Plans, pics and 3D models…
It’s a sobering thought, but after today there is just one more excavation day left.
What do we do with it? Well, we keep excavating although, as today, a good deal of effort goes into the essential work of tying up final plans, photos and 3D models.
In the finds hut there is a sort of organised chaos as the finds which have been logged and dried are carefully boxed for storing and eventual post-excavation analysis, while all the time new and very wet finds come through the door.
The source of much new material today is the area above Structure Thirty, where the youngsters of the Excavation Club excavated in the layers immediately below the turf.
Today our diggers, while cleaning the area, took the opportunity to go a little deeper and immediately encountered masses of Grooved Ware pottery.
Figure 1 shows a large sherd from a big vessel, which has false relief decoration incised into its exterior surface, together with circular impressions.
The mention of 3D models (above) brings to mind the tremendous work done by Jim Bright, our photogrammetry expert, and Mark Newton, who produces wonderful physical 3D models from his printer.
The example shown here is the very first completed physical 3-D model of our main Trench P, reproduced in detail through Jim’s images and Mark’s expertise with the 3D printer.
There is clearly huge potential in their work and we look forward to more of it next year, especially as Mark now has a bigger and even more impressive 3-D printer.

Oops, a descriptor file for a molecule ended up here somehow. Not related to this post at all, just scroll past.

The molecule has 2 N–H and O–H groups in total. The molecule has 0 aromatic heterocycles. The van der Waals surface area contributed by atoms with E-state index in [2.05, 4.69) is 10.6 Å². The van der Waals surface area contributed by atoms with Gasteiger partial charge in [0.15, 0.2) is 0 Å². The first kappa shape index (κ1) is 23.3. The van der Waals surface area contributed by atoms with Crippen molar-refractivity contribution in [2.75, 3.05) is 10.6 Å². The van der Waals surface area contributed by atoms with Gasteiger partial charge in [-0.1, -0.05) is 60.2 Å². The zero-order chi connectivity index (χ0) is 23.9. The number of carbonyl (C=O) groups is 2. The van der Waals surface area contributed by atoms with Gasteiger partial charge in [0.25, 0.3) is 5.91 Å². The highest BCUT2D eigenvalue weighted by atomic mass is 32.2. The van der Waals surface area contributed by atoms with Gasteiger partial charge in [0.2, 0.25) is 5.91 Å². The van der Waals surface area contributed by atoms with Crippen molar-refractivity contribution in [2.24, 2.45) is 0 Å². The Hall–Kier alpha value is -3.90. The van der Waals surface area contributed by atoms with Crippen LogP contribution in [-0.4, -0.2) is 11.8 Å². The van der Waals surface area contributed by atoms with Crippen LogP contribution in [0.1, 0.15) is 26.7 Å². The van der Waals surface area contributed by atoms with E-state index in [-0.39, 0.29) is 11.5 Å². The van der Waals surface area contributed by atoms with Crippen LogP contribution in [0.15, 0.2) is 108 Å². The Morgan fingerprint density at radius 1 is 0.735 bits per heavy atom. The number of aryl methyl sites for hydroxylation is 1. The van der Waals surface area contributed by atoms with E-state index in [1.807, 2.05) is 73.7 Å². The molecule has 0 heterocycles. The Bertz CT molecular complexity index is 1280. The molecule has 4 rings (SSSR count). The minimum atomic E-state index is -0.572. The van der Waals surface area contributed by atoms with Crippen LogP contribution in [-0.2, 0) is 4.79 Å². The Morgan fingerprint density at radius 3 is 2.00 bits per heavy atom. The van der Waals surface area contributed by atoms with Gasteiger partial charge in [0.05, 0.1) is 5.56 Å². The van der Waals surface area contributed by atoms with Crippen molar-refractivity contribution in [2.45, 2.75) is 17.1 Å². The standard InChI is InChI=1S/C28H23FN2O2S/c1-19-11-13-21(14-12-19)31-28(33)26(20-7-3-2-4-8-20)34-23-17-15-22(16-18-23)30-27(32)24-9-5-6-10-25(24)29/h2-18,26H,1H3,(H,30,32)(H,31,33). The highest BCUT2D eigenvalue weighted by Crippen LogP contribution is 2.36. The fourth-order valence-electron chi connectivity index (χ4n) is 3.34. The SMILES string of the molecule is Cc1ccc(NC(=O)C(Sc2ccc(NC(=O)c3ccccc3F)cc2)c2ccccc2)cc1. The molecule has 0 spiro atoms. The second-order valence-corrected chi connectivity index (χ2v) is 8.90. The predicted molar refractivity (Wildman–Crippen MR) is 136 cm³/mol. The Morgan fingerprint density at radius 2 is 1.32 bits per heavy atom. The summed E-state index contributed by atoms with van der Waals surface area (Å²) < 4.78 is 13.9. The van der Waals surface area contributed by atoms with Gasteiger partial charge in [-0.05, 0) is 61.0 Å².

We had large numbers of visitors today as holidaymakers in Orkney took almost the last chance to see the site.
We will, of course, be open and have tours tomorrow.
Apart from public visitors, we had several special ones as well. Professor Mark Edmonds, returned from holiday and was astonished at how far the site had progresses in his absence.
We were delighted to see and welcome back a long-term supporter of the Ness from Germany. Charlotte Eberl has visited many times and was given a special tour by site director Nick.
We were also visited by a team of Irish film makers who are working for the Smithsonian Channel in the US.
They filmed with their large, high-tech drone and seemed remarkably happy given that they have been on the road filming for the last five months and more.
Their cheeriness may be linked to their return home next week.
We particularly want to wish the very best to our own “rock lady”, Martha Johnson, who will have the viva for her PhD thesis on Friday.
Martha has worked at the Ness for several years now, particularly in her capacity as a geologist.
Her thesis is, we consider, a remarkable piece of work and her examiners on Friday will be the eminent (both of them) Professors Colin Richards of the University of the Highlands and Islands and Gabriel Cooney from Dublin. Good luck Martha!
Our last diary of the season will be tomorrow.